Russian forces have made no headway along the front lines, but are entrenched in heavily mined areas they control, making it difficult for Ukrainian troops to move east and south, Ukrainian officials said on Wednesday. Deputy Ukrainian Defence Minister Hanna Maliar said Russian forces had “tried quite persistently to halt our advance in the Bakhmut sector. Without success”. Russian forces, she wrote on the Telegram messaging app, were beefing up reserves and equipment in three areas further north, where heavy fighting has also been reported in recent weeks.
Oleksiy Danilov, the secretary of Ukraine’s security council, told Ukrainian national television on Wednesday that Russian forces had ample time in months of occupation to prepare defences and lay extensive minefields. “The number of mines on the territory that our troops have retaken is utterly mad. On average, there are three, four, five mines per square metre,” he said. Danilov restated assertions by President Volodymyr Zelenskiy that the advances, while slower than hoped, could not be rushed as human lives were at stake. “No one can set deadlines for us, except ourselves… there is no fixed schedule,” he said.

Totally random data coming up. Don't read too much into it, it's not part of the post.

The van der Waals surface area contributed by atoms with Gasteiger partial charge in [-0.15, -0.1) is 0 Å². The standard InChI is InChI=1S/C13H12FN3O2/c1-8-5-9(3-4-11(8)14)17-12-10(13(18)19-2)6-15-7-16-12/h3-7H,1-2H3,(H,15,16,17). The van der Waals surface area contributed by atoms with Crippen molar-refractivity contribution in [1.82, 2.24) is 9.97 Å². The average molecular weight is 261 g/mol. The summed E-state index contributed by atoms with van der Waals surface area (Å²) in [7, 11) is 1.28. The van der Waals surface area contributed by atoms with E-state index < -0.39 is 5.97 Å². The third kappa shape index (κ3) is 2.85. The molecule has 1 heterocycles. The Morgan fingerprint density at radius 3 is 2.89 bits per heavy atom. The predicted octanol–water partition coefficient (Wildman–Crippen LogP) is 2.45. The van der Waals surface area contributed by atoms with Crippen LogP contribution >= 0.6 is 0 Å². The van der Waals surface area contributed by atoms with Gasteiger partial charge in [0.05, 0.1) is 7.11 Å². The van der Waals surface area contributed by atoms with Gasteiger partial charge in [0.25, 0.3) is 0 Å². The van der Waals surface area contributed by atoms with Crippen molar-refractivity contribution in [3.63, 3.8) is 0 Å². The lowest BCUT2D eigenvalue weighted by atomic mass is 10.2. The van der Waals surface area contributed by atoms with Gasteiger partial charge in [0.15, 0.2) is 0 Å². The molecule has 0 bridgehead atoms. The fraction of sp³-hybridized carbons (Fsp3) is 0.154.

The UK’s Ministry of Defence has said Ukraine’s counteroffensive is being hindered by Ukraine’s plant life. In its daily intelligence briefing it noted “Undergrowth regrowing across the battlefields of southern Ukraine is likely one factor contributing to the generally slow progress of combat in the area. The predominately arable land in the combat zone has now been left fallow for 18 months, with the return of weeds and shrubs accelerating under the warm, damp summer conditions. The extra cover helps camouflage Russian defensive positions and makes defensive mine fields harder to clear.”